Once upon a time the internet ran on open protocols, and anyone could host servers that ran these protocols. Your first dial-up internet connection probably came with a bundle of tools for groups and chat. If you weren't happy with the service from your ISP you'd point the client at another. The internet was open and federated, with tons of innovation at the client end.
But the protocol developers went to sleep for 20 years. We haven't seen much infrastructure development since the crypto protocols in the mid-1990s. Naturally, people wanted to do what they've always done, groups and chat, and so along came Mark Zuckerberg to turn the open, federated web into a private plantation. And here we all are, complaining that Mark Zuckerberg has too much power and no competition.
Technically, what a Facebook or a Slack really does underneath the slick UI is trivially simple, and if it were 1995, we would think it absurd that any company could attempt to charge money for such a service. We'd laugh the effort out of existence. An RFC would surely pop up, and it would become a standard anyone could host.
Rafael Laguna, founder and CEO of Open Xchange, is not merely trying to wake open-source developers from their slumbers. He's investing heavily in putting the pieces in place so that social networking becomes a federated service based on open protocols once again. You'll be able to host a server, or an ISP will host a server, and data will be interoperable. Just like it always should have been.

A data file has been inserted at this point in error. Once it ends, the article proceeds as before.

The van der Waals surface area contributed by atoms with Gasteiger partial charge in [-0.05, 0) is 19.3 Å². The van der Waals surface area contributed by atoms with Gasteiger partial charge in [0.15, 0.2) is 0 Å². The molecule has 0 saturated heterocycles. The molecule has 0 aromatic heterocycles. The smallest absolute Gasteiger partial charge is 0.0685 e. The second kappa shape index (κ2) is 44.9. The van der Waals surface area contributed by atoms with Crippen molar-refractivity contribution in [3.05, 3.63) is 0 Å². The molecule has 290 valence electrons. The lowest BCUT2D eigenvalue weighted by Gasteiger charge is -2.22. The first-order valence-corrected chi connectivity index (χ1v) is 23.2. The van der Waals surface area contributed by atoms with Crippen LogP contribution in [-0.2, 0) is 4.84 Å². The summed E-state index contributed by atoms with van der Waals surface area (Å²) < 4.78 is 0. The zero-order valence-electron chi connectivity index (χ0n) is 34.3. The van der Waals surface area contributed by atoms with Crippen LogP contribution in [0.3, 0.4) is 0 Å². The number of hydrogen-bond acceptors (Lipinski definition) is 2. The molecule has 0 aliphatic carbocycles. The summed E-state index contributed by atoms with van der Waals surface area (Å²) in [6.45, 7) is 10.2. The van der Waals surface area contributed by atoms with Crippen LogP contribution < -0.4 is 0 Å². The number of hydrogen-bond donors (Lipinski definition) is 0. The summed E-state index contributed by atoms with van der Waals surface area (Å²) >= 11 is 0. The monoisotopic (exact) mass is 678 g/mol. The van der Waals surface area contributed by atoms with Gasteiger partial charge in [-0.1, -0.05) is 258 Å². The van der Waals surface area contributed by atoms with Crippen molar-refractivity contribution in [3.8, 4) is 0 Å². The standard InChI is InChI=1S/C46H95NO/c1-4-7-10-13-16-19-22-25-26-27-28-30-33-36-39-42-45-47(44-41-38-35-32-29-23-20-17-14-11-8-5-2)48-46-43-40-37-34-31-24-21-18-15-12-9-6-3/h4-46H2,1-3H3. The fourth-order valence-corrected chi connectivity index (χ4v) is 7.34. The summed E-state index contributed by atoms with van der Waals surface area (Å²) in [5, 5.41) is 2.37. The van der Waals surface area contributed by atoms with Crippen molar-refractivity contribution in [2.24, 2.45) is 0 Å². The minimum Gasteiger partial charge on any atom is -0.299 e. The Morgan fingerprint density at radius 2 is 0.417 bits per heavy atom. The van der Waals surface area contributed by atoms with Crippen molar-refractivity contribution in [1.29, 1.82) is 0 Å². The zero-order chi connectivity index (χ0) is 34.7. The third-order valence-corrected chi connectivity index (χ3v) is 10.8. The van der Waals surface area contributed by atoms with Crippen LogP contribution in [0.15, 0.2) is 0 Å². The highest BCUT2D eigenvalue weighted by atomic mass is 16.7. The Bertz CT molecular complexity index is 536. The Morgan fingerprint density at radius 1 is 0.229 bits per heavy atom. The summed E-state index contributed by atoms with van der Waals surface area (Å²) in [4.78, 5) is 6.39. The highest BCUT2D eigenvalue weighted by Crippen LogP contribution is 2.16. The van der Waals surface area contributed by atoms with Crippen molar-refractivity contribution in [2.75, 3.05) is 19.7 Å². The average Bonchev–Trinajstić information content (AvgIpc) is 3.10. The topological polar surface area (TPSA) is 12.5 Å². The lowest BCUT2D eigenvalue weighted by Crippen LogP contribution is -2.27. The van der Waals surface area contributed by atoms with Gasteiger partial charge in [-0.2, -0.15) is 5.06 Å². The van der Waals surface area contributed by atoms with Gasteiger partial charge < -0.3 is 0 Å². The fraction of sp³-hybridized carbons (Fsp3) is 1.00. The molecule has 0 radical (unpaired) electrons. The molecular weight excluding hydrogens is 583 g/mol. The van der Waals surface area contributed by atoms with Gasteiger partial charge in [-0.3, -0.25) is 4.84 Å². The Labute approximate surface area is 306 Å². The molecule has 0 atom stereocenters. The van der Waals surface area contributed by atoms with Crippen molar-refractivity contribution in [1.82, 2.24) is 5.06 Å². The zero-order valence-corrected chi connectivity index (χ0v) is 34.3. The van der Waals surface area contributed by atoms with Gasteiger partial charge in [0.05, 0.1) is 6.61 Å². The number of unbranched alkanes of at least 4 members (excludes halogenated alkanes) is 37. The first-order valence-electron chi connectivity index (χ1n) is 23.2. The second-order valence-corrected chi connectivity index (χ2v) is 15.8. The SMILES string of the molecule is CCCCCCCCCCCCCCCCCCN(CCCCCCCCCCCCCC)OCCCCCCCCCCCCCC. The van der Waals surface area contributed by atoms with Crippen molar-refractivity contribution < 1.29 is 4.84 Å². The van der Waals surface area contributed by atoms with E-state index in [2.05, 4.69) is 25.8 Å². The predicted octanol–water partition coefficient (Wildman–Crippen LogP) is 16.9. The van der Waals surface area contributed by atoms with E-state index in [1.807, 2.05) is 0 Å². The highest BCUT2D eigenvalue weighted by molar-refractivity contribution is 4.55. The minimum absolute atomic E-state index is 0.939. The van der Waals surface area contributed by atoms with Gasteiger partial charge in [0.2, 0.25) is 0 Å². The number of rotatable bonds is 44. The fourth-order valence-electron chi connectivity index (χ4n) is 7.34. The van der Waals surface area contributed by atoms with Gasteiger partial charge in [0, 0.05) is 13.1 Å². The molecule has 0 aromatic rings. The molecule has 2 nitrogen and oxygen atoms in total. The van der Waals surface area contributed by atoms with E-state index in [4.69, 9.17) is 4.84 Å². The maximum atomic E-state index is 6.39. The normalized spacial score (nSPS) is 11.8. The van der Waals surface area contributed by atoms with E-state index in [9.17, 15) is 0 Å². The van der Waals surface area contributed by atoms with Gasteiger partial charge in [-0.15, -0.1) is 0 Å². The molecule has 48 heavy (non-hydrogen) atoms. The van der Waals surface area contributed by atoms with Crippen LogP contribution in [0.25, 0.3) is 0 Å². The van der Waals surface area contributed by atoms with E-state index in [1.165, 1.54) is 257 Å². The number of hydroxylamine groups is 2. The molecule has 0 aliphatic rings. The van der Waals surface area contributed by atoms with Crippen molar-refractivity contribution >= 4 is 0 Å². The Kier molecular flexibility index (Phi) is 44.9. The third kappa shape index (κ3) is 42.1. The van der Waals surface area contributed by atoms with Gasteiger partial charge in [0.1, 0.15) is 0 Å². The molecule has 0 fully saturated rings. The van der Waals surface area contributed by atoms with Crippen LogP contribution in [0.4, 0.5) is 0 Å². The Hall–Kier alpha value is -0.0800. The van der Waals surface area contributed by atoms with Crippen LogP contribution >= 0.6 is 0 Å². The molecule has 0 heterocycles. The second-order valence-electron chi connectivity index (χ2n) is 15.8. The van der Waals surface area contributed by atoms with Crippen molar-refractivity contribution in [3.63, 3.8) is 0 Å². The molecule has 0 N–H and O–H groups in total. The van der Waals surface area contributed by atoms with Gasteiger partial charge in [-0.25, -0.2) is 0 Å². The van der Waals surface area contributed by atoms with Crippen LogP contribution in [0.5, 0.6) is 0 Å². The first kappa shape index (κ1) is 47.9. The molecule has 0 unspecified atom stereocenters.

We've covered Laguna's initiatives over the past couple of years – see Open Sorcerers: Can you rid us of Emperor Zuck? and How open source could KO the Silicon Valley chat silos. But with Facebook's reputation melting down before our eyes, we caught up with Laguna to see how progress is matching up to the ambition.
The cunning plan doesn't start with trying to knock Facebook off its perch directly. That has been tried before, most notoriously by Diaspora – without getting any traction. The OX plan is more subtle, and entails extending IMAP (b.1986) to create secure, authenticated group chat. This is the base camp for a final assault on Mt Zuckerberg.
"So much time is spent replicating old models that have no chance of success whatsoever," Laguna tells us. "We're creating this different playing field."
And it's a fairly plausible plan. OX develops Dovecot, the open-source IMAP server. Around half of the world's email comes from Google, Yahoo!, Apple and Microsoft, but the other half – with some 2.5-3 billion users – is IMAP, and about 75 per cent of this other half run Dovecot. Not many people apart from Zuckerberg can claim to serve over 2 billion users.
But various pieces need to be pushed into place (they don't just fall into place) to reach base camp. One thrust extends IMAP, turning it into a real-time chat client. This would entail email clients handling both, or chat clients simply adding it as a protocol.
"Thousands of people are trying to be the next Facebook today. Look at messenger apps; they're all trying to build the next silo, like Telegram and Signal. We'll be breaking up the 1:1 connection between the app and the service."
What Laguna hopes for is a great unbundling.